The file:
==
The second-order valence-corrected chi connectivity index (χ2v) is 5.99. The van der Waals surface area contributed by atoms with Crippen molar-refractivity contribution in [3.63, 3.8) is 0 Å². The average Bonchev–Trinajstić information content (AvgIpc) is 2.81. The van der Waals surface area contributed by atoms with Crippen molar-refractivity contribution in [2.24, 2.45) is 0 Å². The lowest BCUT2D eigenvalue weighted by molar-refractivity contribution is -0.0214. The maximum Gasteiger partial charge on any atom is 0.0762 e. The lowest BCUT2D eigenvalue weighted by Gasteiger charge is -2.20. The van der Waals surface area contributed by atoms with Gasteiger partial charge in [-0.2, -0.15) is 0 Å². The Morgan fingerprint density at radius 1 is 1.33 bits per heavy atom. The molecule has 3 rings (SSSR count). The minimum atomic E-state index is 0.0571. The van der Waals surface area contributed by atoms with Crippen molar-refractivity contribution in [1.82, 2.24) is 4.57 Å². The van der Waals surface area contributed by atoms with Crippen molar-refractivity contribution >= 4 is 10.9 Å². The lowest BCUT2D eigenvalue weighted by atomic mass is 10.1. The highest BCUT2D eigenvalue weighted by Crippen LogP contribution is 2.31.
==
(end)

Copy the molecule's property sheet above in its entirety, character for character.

The second-order valence-corrected chi connectivity index (χ2v) is 5.99. The van der Waals surface area contributed by atoms with Crippen molar-refractivity contribution in [3.63, 3.8) is 0 Å². The average Bonchev–Trinajstić information content (AvgIpc) is 2.81. The van der Waals surface area contributed by atoms with Crippen molar-refractivity contribution in [2.24, 2.45) is 0 Å². The lowest BCUT2D eigenvalue weighted by molar-refractivity contribution is -0.0214. The maximum Gasteiger partial charge on any atom is 0.0762 e. The lowest BCUT2D eigenvalue weighted by Gasteiger charge is -2.20. The van der Waals surface area contributed by atoms with Gasteiger partial charge in [-0.2, -0.15) is 0 Å². The Morgan fingerprint density at radius 1 is 1.33 bits per heavy atom. The molecule has 3 rings (SSSR count). The minimum atomic E-state index is 0.0571. The van der Waals surface area contributed by atoms with Crippen molar-refractivity contribution in [1.82, 2.24) is 4.57 Å². The van der Waals surface area contributed by atoms with Crippen molar-refractivity contribution >= 4 is 10.9 Å². The lowest BCUT2D eigenvalue weighted by atomic mass is 10.1. The highest BCUT2D eigenvalue weighted by Crippen LogP contribution is 2.31.